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28 Sep, 2007 23:31

Russia and Spain agree on most international issues

Bilateral relations alongside international matters were discussed by the Russian President and Spanish Prime Minister, Jose Luis Zapatero, during the latter’s visit to Sochi. Russia and Spain, according to both leaders, share the same point of view on mo

Trade and economic relations were among the topics discussed. Bilateral trade turnover between the two countries has increased by 46% in the last year, but both leaders are certain there is still room for growth.

Mr Putin also commented on Russia's position in response to questions raised at the UN General Assembly, such as the future of Kosovo and Russia's refusal to extradite Andrey Lugovoy to Britain.

Both men also spoke about the worsening situation in Myanmar. They agreed that the international community needs to monitor the situation very closely, but the leaders believe it is still too early to draw conclusions or introduce sanctions.

Vladimir Putin also expressed hope that relations between Russia and various European countries will be as strong and reliable as those between Moscow and Madrid. This comment came as the Russian President stressed once again that his country cannot comply with demands for the extradition of Andrey Lugovoy. Britain has charged Lugovoy with the murder of former Russian security officer Aleksandr Litvinenko, who was poisoned in London last year.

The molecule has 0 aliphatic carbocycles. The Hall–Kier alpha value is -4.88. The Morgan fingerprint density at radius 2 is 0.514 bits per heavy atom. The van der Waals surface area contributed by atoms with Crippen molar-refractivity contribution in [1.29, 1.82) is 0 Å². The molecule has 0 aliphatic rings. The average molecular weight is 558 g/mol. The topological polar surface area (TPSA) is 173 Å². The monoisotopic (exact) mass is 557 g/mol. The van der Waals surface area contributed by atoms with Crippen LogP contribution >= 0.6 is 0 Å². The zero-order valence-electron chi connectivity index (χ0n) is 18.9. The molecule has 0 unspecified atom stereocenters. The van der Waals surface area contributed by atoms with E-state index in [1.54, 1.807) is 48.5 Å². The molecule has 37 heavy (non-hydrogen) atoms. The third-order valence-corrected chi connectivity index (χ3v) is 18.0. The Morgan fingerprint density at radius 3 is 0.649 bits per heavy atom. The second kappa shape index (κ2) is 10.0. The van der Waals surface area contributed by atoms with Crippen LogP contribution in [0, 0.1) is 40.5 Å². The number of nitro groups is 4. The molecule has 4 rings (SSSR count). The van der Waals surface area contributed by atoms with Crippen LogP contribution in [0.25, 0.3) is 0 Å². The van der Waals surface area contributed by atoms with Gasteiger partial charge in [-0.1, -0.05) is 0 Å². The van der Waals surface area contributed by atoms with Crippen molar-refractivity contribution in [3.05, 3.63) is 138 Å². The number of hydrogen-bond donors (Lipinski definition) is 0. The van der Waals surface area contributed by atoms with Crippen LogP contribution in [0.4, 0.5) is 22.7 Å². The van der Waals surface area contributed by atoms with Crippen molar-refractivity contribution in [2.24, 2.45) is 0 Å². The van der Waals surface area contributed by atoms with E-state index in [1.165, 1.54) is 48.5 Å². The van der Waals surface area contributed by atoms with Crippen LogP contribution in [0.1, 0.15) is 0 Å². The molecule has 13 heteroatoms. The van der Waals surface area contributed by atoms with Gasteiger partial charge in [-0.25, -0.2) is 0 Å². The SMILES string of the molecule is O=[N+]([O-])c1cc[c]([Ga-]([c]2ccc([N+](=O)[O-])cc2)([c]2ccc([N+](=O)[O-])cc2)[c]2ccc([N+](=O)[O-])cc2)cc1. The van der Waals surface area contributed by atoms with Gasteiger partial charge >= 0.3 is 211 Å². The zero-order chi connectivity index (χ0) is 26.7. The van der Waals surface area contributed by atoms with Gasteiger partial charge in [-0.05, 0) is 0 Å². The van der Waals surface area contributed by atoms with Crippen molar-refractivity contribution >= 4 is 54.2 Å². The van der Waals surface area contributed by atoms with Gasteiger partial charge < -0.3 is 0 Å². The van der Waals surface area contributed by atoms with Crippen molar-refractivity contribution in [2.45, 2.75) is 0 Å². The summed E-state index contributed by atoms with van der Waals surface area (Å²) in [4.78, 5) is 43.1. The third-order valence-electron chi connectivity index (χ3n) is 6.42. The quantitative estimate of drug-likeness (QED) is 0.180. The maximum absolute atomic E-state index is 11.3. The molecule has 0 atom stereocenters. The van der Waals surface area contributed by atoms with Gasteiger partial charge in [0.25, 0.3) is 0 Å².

“Mr Lugovoy is a Russian citizen. As we have said several times, if we are given any evidence of  illegal activity, the Russian law enforcement system will certainly take the decision to bring anyone to justice. Unfortunately the demands from our British partners to extradite Lugovoy are not supported by any documents that prove that he has committed any illegal actions. There is the demand to extradite him based only on suspicion – but no proof,” said the Russian President.

The Spanish Prime Minister did not comment directly on the ongoing dispute between Moscow and London.

From bilateral ties to international problems, Madrid and Moscow seem to share not only many common projects and goals, but political viewpoints as well. Both the Russian President and the Spanish Prime Minister seemed very satisfied not only with the course of their talks, but with the development of their countries’ relationship. The frank discussion of various international issues is further evidence that Russia and Spain are generally in agreement politically.